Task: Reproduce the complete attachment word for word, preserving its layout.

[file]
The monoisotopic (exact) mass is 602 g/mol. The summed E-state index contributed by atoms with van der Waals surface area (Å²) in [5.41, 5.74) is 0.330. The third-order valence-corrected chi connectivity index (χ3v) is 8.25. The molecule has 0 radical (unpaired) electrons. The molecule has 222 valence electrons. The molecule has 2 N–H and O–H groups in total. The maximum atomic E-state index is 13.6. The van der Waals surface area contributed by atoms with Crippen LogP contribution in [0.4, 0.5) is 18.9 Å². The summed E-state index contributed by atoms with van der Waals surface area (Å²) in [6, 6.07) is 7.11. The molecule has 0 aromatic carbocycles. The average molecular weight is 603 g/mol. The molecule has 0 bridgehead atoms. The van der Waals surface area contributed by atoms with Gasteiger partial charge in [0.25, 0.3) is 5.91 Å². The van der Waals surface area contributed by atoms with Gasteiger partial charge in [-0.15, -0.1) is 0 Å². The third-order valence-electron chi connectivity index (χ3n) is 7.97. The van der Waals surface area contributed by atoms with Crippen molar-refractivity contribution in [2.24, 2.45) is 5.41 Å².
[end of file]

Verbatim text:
The monoisotopic (exact) mass is 602 g/mol. The summed E-state index contributed by atoms with van der Waals surface area (Å²) in [5.41, 5.74) is 0.330. The third-order valence-corrected chi connectivity index (χ3v) is 8.25. The molecule has 0 radical (unpaired) electrons. The molecule has 222 valence electrons. The molecule has 2 N–H and O–H groups in total. The maximum atomic E-state index is 13.6. The van der Waals surface area contributed by atoms with Crippen LogP contribution in [0.4, 0.5) is 18.9 Å². The summed E-state index contributed by atoms with van der Waals surface area (Å²) in [6, 6.07) is 7.11. The molecule has 0 aromatic carbocycles. The average molecular weight is 603 g/mol. The molecule has 0 bridgehead atoms. The van der Waals surface area contributed by atoms with Gasteiger partial charge in [0.25, 0.3) is 5.91 Å². The van der Waals surface area contributed by atoms with Gasteiger partial charge in [-0.15, -0.1) is 0 Å². The third-order valence-electron chi connectivity index (χ3n) is 7.97. The van der Waals surface area contributed by atoms with Crippen molar-refractivity contribution in [2.24, 2.45) is 5.41 Å².